In the past, Christmas was somewhat of a minefield when it came to decorum, hosts and hostesses fretted over everything from appetisers to seating plans. No more. No longer constrained by old-school rules, our number one job as hosts is simple enough- to relax and make everyone feel welcome. And Orla Brosnan of the Etiquette School of Ireland has suggestions on how to navigate gracefully through the festive season.
Lower your personal bar
You are not Martha Stewart. Or Nigella. Or Nigel Slater. And no one expects you to be. They are just happy to be with you, eating a lukewarm, slightly-too-dry turkey they didn't have to make. Let that be your mantra and everything else is a bonus.
Invest in a decent electric carving knife
You may not ever use it again in the course of the year but you will be grateful for it on the day. It will give you some chance of getting the bird to the table warmish.
Let the turkey rest
Leave it for a decent interval of at least an hour under foil, with a tea towel or two on top to keep the heat and moisture in. What you lose in temperature (minor) will be offset by what you gain in flavour (major) and even after a couple of hours an uncut bird will retain plenty of heat. Make sure to factor this crucial step into your sit down time calculations.
Appoint a designated herder before guests arrive
People are bound to gravitate towards the kitchen to 'help' (and get their first glass of wine) as soon as they come in the door, so if this is going to stress you out while you're trying to wedge everything into limited oven space and on to warm burners, you'll need help in the form of crowd control. Work this out before guests arrive so you're not visibly deranged and climbing over people's feet to reach the burning gravy.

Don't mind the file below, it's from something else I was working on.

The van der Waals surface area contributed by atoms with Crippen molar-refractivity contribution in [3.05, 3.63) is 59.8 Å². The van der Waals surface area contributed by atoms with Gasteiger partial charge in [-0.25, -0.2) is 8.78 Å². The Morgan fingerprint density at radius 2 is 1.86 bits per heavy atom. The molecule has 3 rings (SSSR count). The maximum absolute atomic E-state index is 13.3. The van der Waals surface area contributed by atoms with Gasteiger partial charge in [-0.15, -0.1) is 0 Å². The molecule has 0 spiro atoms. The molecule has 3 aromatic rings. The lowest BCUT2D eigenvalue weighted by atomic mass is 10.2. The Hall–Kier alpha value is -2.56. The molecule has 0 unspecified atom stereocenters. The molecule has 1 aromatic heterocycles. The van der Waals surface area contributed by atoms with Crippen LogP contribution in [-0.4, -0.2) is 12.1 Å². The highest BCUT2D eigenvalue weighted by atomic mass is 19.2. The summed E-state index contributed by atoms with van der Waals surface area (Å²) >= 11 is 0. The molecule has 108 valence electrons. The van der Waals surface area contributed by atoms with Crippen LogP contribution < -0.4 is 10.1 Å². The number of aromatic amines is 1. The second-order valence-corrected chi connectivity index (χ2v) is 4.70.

Make sure there's space for people's dinner contributions
You asked them to bring stuff weeks ago and they have, but now there's no room for it. This will take some extra manoeuvring.
Serve nice non-alcoholic alternatives
If you’re serving a festive cocktail, have a non-alcoholic one ready, too. You can be just as creative with mocktails as the real thing and you needn't make a tonne of effort, just go big on garnishes.
Have vegan/vegetarian options
You forgot to ask and aren't quite sure who they are or how many they number but trust us- there are bound to be a few invitees who won't even have spuds because you roasted them in goose fat (a special treat). Really, these days you should interrogate people about dietary restrictions at the time of invitation. These are the times we live in.
Mix up the seating plan
A free-for-all placement will not work, even at the most chilled multi-generational family gathering. You don't want a ghetto of young ones at one end of the table plotting their escape or burying their faces in their new devices nor do you want to wedge them between the ancients without thinking things through. Everyone should have a conversational lifeline and a chance at winning the cracker pull (without snapping an elderly arm).
The most important element of the meal is piping hot gravy
If you do one thing, do this. Turn the gravy up to max and don't serve it until everyone is seated, plated up, forks poised. Use a few different jugs so more people have access to it and then everyone's meal will warm right up to where it should be after all the palaver of settling in.
Have extra table salt to hand
Because as sure as eggs are eggs, someone is going to spill a glass, or bottle, of red wine all over everything and the old salt-on-stain trick really is the best intervention. Alternatively, throw a commercial remover into the trolley on your last run to the shops.
Americans have a million plastic containers at the ready after Thanksgiving dinner, which is basically Christmas on steroids because it's the main and only event of that holiday. The host makes sure no one leaves the premises without the gear for some killer day-after sandwiches. You can be as scabby as you like with portions (keeping plenty of good stuff back for yourself) but still look like the most generous and most thoughtful person in the world - the size of the containers determines all.